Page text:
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Integrating the traditional with the technological

Gary Bryant from ITSI, looks at how education is being revolutionised by the integration of the traditional with the technological

Posted by Hannah Vickers | April 14, 2017 | Secondary

By Gary Bryant, UK Country Manager at ITSI

When it comes to educational content and learning, proponents of textbooks and advocates of technology probably agree on more than they might realise; everyone wants the best outcomes for students, after all. Therefore, instead of debating “for or against”, we need to focus on what gives students the best experience with the most impact. 

The edtech market is growing at an exponential rate, and with all the recent changes and proposed plans around academisation, school accountability and grammar schools, for example, it’s fair to say that we’re experiencing a period of educational revolution. However, knowing what edtech to invest in can be a challenge for schools, especially with budgets being increasingly tightened and new products and resources entering the market regularly. 

Unfortunately, all too frequently, schools become entranced by all the exciting technology available, and are won over by the false promise that it’s something they need to transform learning. However, after spending valuable funds, it can quickly become apparent that the new resource is adding nothing to the learning environment. This might sound like a familiar situation; it’s happened to a lot of schools, which is why we need to take a step back and look at the bigger picture: what’s truly going to benefit today’s learners? Edtech needs to be an investment, not a gimmick. 

Collaboration and innovation 

While there are lots of resources that are entirely new, why can’t edtech collaborate with traditional pedagogical tools? As the fundamental principle of teaching and learning is the same, if they were effective resources in time gone by, then combining them with technology is surely going to make them even more effective and, more importantly, engage and benefit the learners of today? The good news is that the edtech sector is beginning to focus on the needs of 21st Century students.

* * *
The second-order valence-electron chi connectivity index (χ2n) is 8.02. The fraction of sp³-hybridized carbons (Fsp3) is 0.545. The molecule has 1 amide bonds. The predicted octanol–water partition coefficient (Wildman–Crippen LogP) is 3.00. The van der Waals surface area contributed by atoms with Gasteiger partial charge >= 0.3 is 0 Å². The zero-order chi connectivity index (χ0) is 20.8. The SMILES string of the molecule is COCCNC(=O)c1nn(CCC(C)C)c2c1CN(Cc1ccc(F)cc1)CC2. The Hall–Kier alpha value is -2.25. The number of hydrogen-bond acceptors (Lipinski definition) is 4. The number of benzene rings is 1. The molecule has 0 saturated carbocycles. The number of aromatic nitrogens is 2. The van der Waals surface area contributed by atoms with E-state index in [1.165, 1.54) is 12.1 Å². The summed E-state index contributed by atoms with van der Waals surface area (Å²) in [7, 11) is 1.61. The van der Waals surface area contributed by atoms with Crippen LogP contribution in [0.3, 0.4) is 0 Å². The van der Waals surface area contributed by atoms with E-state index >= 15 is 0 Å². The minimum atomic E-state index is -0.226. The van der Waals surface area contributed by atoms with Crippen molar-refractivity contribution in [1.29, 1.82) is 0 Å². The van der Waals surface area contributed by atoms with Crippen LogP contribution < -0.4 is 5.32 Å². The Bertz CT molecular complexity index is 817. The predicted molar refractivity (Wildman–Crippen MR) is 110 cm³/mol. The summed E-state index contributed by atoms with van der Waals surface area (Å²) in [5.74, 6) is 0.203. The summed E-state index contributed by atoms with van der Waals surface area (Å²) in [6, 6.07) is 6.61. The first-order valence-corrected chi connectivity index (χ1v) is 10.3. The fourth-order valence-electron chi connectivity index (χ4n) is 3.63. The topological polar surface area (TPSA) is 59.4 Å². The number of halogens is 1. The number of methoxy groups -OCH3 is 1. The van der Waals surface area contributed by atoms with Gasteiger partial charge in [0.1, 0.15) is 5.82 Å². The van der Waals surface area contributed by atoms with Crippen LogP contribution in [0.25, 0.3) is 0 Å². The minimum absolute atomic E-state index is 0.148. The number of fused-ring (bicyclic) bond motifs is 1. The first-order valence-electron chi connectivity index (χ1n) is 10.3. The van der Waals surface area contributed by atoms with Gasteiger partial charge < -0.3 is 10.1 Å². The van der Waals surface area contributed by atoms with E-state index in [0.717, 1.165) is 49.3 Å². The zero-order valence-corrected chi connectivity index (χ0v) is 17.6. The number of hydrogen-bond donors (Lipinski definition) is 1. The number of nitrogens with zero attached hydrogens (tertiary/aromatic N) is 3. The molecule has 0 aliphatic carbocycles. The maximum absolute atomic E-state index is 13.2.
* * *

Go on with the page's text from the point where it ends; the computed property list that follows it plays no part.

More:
If we take paper notebooks, for example; these have merged with technology to provide students with a more efficient way to make and store notes. In paper form, notes are often lost, damaged or find themselves at the bottom of schoolbags, yet they’re synonymous with academic achievement, as note-taking consolidates learning. However, we’re now seeing notebooks being digitised and students being able to keep notes on their iPad or tablet, enabling them to store work in one easy-to-access place and manage their work effectively.  

Textbooks are another paper-based resource to have been revolutionised by tech to bring it into the 21st Century; technology and the textbook are no longer mutually exclusive, they’re now being used as one, and are improving each other in the process. Despite once being a staple classroom resource, textbooks slowly became disregarded and perceived as “old-fashioned”. Yet, they are one of the most comprehensive resources available to teachers and students, as all the information needed for a course is brought together in a single place. By merging the two, students can now access entire libraries of textbooks on their digital devices and are able to use the resource to develop their knowledge in ways unlike ever before; they’re able to highlight, add to, amend and annotate their textbooks, and can even access supporting materials, curated by their teachers, such as YouTube clips or web links next to important text too, thereby consolidating their learning. 

It’s not only students who are benefitting from the integration of tech and tradition; teachers are now able to create their own content easily, such as end-of-module tests, PowerPoints they have used in lessons, or whiteboard captured images, and send these to students’ devices immediately. From there, they can monitor how students are engaging with the curriculum content and assessments in ways not possible with paper-based resources. 

Education revolution 

We’ve seen the blackboard become an interactive whiteboard, whole-school records move from the filing cabinet onto comprehensive digital platforms, and homework being sent straight to students’ devices, instead of handed to them on a piece of paper. The world around us is changing and evolving at an astonishing rate, and so are the ways in which we deliver and manage learning. 

The edtech resources are there and evolving all the time – we’re undergoing an education revolution, after all – so just like the traditional and the technological are working together in unprecedented ways, let’s work with edtech to provide today’s learners with truly beneficial learning opportunities.

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